“Am I not an apostle? am I not free? have I not seen Jesus Christ our Lord? are not ye my work in the Lord? If I be not an apostle unto others, yet doubtless I am to you: for the seal of mine apostleship are ye in the Lord.” (1 Corinthians 9:1–2, AV)
On the wall of my office is a piece of paper. On it there are a few signatures and an embossed seal. The paper is my diploma from the seminary where I received a Doctor of Theology degree. The seal authenticates the genuineness of the diploma and indicated that the work I did was sufficient to meet the standards of the Seminary and receive the degree.
Paul here stated that there was a seal of his apostleship. The word “seal,” sphragis, refers to a stamp impressed as a mark of genuineness (Strong G4973). It was used historically just as the embossed stamp on my diploma today. It was a stamp that would be used to seal a letter or correspondence, to seal a box with a commodity that was being sold. The seal carried the authority of the one who affixed it as a guarantee that the contents were genuine and unaltered.
Here, Paul uses this word, “seal,” figuratively. Rather than a literal stamp impressed to mark something, he mentions that the church in Corinth is the mark or seal of his work as an apostle. It was a living seal of the genuineness of his work as an apostle. He indicated that while others might argue that he was not an apostle, those in the church would see that it was so to them. It is so because Paul poured his life and heart into them. Paul spent eighteen months in Corinth establishing the church and grounding the believers in the truth. It is natural that this church would see Paul as an apostle as testified by his work there.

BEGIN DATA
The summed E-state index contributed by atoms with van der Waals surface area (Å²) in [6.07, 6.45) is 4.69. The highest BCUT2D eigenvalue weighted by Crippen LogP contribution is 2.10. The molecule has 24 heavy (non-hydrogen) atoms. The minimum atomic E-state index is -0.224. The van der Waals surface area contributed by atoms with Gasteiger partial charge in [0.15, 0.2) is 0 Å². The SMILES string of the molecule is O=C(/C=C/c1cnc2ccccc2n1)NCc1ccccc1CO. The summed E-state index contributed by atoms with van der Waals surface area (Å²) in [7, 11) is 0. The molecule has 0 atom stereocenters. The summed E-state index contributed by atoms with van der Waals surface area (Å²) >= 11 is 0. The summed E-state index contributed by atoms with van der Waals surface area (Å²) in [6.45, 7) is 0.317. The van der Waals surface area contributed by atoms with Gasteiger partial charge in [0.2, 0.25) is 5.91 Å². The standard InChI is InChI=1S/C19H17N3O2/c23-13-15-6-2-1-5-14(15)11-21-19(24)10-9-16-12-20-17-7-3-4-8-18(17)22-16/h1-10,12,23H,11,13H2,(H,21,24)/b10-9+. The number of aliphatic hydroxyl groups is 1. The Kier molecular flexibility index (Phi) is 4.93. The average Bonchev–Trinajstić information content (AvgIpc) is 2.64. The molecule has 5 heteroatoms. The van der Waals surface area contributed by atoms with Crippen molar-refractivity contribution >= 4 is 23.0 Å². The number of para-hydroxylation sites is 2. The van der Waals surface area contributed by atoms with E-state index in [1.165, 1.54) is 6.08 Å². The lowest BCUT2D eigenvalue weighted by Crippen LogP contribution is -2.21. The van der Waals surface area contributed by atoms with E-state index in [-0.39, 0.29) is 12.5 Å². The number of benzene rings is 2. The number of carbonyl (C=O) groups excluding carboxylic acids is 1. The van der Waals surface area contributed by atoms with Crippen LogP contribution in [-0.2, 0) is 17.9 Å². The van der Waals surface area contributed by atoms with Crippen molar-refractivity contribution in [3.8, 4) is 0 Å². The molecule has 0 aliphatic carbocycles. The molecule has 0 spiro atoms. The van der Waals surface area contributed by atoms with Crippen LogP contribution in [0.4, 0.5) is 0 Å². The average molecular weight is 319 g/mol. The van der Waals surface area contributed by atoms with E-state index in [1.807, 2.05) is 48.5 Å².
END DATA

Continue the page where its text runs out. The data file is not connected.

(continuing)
As we look to Paul’s apostleship and the church being the seal of his apostolic ministry, we can draw a parallel in life today. As believers in Jesus Christ, we all have a ministry. Is it not the believers who are called to do the works of ministry? (Eph 4:11-12). Consider just some of these. Let us start in the home. In the Christian home, the parents are the prime disciple-makers of their children. The work in the family itself is the seal of their role as Christian parents.
In the church, the pastor who pours out his heart for the benefit of the church family is doing a great work. The congregation itself is the seal that authenticates the genuineness of the pastor’s work. The same can be said of any leader or faithful servant in the church.
When we consider all of this, are we not moved to serve more faithfully and diligently by God’s grace? Won’t we seek the Lord more in prayer, realizing the blessings that He has granted us in serving His church? As believer, we have an awesome work. Realize that the fruit of our ministry, the people whom we bless, are the seal of authentication for our ministry in the Lord.